Contributions to a pension fund, provident fund or retirement annuity are tax-deductible! You can contribute up to R350 000 per annum (or 27.5% of your salary). The best way to save for your retirement would be through these structures.

Endowments offer significant tax relief for high-income earners

If you have a long-term view and fall in the top income tax bracket using an endowment to house investments can significantly reduce tax and complexity.    Within the structure, you are taxed at 30% on income and 12% on capital gains.  It’s taxed within the structure therefore all withdrawals will be after tax. 

Global endowments offer similar advantages for funds externalised. We recommend using a global endowment rather than buying feeder funds on local platforms. If you buy Rand denominated global (feeder) funds you are taxed on both capital growth and Rand depreciation. In a global endowment, the tax is much lower, and you are taxed only on capital growth.

Riskier assets are more tax-efficient

Having a large amount saved in cash is very tax intensive. Any amount over R340 000 will attract tax at your marginal rate. Investing in equities attracts capital gains tax or dividends tax and is much more efficient from a tax standpoint. If you want to balance your risk rather increase your cash and bond holdings within your retirement assets where there are no taxes.

12J structures are an interesting option for high net worth families.

Investors with high tax bills due to bonuses, share incentives or the selling of a company can explore the option of a section 12J investment. Your contribution is tax-deductible in year one and taxed as a capital gain later. You can save as much as 27% in tax. You will, however, be locked into the investment for 5 years and exposed to the South African economy.

Tax-Free Savings accounts ideal as an education fund for young children

For younger investors, a tax-free savings account is an option. Even though contributions are capped at R33 000 per year and R500 000 over your lifetime, you can save a great deal of tax if you invest for the long-term. This product is perfect for longer-term goals such as children’s tertiary studies that are still a long way away.

As investors, we often try to limit the taxes paid and look for products and opportunities that are less tax intensive. Although this is a major part of investing, it is not the only thing to consider. A lot of these options are limiting in what you can invest in. Choosing the correct investment for your needs should be the primary driver when making these decisions. Choosing the correct tax structure should be secondary.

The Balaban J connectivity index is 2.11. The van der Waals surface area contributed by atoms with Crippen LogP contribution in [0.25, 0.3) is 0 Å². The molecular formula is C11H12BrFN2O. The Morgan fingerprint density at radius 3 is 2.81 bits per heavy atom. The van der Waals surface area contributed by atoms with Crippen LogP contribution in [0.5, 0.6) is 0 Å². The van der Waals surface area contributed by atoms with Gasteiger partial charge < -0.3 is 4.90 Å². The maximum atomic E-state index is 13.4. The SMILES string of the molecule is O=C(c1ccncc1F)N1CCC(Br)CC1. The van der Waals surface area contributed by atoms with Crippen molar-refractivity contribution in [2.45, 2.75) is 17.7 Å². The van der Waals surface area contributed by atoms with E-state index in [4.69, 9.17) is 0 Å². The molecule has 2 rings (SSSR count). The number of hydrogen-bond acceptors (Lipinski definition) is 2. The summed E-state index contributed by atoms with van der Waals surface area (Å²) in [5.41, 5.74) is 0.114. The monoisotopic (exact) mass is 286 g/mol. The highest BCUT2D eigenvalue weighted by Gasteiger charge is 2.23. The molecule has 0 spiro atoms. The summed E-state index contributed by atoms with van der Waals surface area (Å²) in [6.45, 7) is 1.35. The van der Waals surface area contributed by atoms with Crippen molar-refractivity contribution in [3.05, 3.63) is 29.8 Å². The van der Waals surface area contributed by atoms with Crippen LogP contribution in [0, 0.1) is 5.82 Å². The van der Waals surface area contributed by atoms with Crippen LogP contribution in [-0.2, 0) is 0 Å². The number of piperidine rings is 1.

Steve Forbes once said, “The politicians say we can’t afford a tax cut, maybe we can’t afford the politicians.

Until such time, we should use what tax breaks are available.

<Foundation Family Wealth is an Authorised Financial Services Provider>

Sunél’s Blog | You can’t take it with you

When babies come into the world, they are naked, vulnerable, all wrinkly and truth be told, ugly. Similarly, people typically leave the world vulnerable, wrinkly and yes, ugly. In a lifetime, we gather our possessions, properties, bank accounts, investments and all sorts of other links to the world around us. When we die, we die unaccompanied by people, possessions or our Facebook account.

Let that sink in for a moment. When you die, you leave all of that. What will your death say about your life and what will your family or friends feel as a result of what you leave? You won’t have the chance to explain or make excuses.

In 2019, the Foundation family lost too many people to death. We became acutely aware of the legacy of our friends’ and family’s death.

What will your death speak about? Will it say that you were clinging to your possessions as status symbols, hoarding for comfort or holding on to controlling your affairs even when you were no longer capable of doing so? Will it testify that you lived a chaotic life, leaving messy affairs to sort out or will it say that you lived a mindful life leaving little drama behind?

I know what I want my death to say. I want to leave a testimony that speaks of a mindful, light and elegant life. It’s how I plan to organise my affairs from now on. With death in mind.

Kind regards,

Sunél

//14 February 2020

Sunél’s Blog | Managing money through the rearview mirror

My eldest is learning to drive and I am becoming more conscious of my driving. Driving is one of those things that you do without consciously thinking about when to look in the rearview mirror. But I have now become aware of looking in the mirrors again. Although looking in all your mirrors is essential for safe driving, the most imperative action is to keep your eye on the road. Without that, driving is deadly.

 Yet, with money, most people manage their affairs by looking backwards. They are essentially driving their money-vehicle by looking in the rearview mirror most of the time. When you analyse your spending, do you look backwards? In other words, do you look at where the money disappeared to or do you look forward and steer the money to where it needs to go? Do you make your investment decisions by looking at where you could have had the best returns last year or even over the past five years?

The data tells us that’s what most people do. Last year again, investors pulled billions out from the share market in South Africa and poured it into money markets presumably based on the poor return share investments showed in the years prior to that. “Why take the risk in shares, when you can get more in cash,” I hear them say. This kind of reactive behaviour is what happens all over the world. Worldwide, people pull out of investments based on poor past returns just when those investments return to favour and vice-versa.  It’s why people who stay the course, or look forward, get rewarded handsomely over the long-term for the risk they take in the share market – more than one expects. Last year, the share market in South Africa delivered about double the return of the money market, just when investors left the share market in droves. Looking in the rearview mirror is a bad strategy in driving and in money. Beware! It’s always a good idea to keep your eyes on the road.

Kind regards

Sunél

//07 February 2020